Skinner - Skinner's views of Operant Conditioning a Operant...

Info iconThis preview shows page 1. Sign up to view the full content.

View Full Document Right Arrow Icon
This is the end of the preview. Sign up to access the rest of the document.

Unformatted text preview: Skinner's views of Operant Conditioning a) Operant Conditioning is different from Classical Conditioning in that the behaviors studied in Classical Conditioning are reflexive (for example, salivating). However, the behaviors studied and governed by the principles of Operant Conditioning are non-reflexive (for example, gambling). So, compared to Classical Conditioning, Operant Conditioning attempts to predict non-reflexive, more complex behaviors, and the conditions in which they will occur. In addition, Operant Conditioning deals with behaviors that are performed so that the organism can obtain reinforcement. b) there are many factors involved in determining if an organism will engage in a behavior - just because there is food doesn't mean an organism will eat (time of day, last meal, etc.). SO, unlike classical conditioning...(go to "c", below) c) in Op. Cond., the organism has a lot of control. Just because a stimulus is presented, does not necessarily mean that an organism is going to react in any specific way. Instead, reinforcement is dependent on the organism's that an organism is going to react in any specific way....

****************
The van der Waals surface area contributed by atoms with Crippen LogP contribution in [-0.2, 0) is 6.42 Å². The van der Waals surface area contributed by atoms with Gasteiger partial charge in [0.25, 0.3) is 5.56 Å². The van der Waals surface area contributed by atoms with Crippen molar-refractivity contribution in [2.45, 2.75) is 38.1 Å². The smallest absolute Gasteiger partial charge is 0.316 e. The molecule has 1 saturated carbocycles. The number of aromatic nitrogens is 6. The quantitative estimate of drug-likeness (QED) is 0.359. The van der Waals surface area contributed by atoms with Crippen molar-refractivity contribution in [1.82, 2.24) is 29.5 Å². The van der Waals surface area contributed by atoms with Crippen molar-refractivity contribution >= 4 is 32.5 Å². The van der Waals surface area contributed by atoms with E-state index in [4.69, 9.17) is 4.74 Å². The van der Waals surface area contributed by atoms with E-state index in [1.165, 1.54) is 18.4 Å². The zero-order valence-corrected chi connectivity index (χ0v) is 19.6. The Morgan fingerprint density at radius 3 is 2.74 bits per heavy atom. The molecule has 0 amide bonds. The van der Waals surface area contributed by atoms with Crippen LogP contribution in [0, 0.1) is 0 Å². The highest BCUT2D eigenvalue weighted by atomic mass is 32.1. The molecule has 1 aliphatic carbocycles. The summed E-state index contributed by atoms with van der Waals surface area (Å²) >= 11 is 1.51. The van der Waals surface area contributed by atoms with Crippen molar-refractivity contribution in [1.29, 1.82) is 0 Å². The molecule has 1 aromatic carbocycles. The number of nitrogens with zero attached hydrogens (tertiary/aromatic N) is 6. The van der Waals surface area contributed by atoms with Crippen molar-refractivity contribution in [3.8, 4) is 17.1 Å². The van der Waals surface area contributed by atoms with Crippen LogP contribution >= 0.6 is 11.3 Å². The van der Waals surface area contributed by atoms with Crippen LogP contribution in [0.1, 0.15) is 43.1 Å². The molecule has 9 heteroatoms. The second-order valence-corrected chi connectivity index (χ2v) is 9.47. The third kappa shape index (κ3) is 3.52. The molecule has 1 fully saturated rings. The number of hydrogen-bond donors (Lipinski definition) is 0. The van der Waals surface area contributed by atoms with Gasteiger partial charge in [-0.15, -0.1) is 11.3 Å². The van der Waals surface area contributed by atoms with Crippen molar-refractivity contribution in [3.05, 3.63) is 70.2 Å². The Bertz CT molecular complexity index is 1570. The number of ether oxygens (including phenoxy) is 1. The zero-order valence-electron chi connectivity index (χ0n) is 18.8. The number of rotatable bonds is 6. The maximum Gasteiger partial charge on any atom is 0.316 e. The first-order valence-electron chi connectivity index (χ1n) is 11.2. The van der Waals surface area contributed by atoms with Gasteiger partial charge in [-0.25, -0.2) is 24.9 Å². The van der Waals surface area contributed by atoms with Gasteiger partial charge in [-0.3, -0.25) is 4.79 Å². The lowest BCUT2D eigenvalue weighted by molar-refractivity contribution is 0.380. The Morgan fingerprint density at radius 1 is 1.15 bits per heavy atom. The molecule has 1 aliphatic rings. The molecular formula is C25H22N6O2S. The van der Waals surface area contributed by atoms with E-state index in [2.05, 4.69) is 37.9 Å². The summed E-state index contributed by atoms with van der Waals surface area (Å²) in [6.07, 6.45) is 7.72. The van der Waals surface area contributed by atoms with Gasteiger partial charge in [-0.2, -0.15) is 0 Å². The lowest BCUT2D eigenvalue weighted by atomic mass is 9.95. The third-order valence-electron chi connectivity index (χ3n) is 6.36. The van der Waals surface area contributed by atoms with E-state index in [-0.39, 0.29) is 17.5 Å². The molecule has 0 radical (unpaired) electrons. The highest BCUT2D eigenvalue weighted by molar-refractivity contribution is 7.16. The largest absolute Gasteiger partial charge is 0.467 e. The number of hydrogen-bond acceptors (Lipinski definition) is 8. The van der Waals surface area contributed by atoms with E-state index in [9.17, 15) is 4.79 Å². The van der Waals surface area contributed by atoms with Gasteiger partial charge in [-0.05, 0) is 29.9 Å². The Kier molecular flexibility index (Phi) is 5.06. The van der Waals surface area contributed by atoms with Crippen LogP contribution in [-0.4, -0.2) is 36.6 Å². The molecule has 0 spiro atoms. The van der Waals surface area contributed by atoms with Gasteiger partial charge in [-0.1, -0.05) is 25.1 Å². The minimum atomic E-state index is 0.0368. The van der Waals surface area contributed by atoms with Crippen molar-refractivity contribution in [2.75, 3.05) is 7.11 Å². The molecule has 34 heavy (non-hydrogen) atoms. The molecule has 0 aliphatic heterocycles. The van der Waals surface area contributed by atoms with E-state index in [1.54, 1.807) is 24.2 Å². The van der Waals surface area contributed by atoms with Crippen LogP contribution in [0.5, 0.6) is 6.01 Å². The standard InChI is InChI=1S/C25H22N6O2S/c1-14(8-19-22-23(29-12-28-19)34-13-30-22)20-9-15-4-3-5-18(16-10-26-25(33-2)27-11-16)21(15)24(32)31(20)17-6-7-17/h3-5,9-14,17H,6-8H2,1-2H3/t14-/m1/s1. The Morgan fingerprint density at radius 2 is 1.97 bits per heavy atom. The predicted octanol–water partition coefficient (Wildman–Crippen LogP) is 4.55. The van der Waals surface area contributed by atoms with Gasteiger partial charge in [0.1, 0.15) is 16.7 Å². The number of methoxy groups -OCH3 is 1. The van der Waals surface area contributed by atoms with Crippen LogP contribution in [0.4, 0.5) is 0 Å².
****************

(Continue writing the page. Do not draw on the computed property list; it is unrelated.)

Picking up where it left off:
View Full Document

This note was uploaded on 11/14/2011 for the course PSY PSY2012 taught by Professor Scheff during the Fall '09 term at Broward College.

Ask a homework question - tutors are online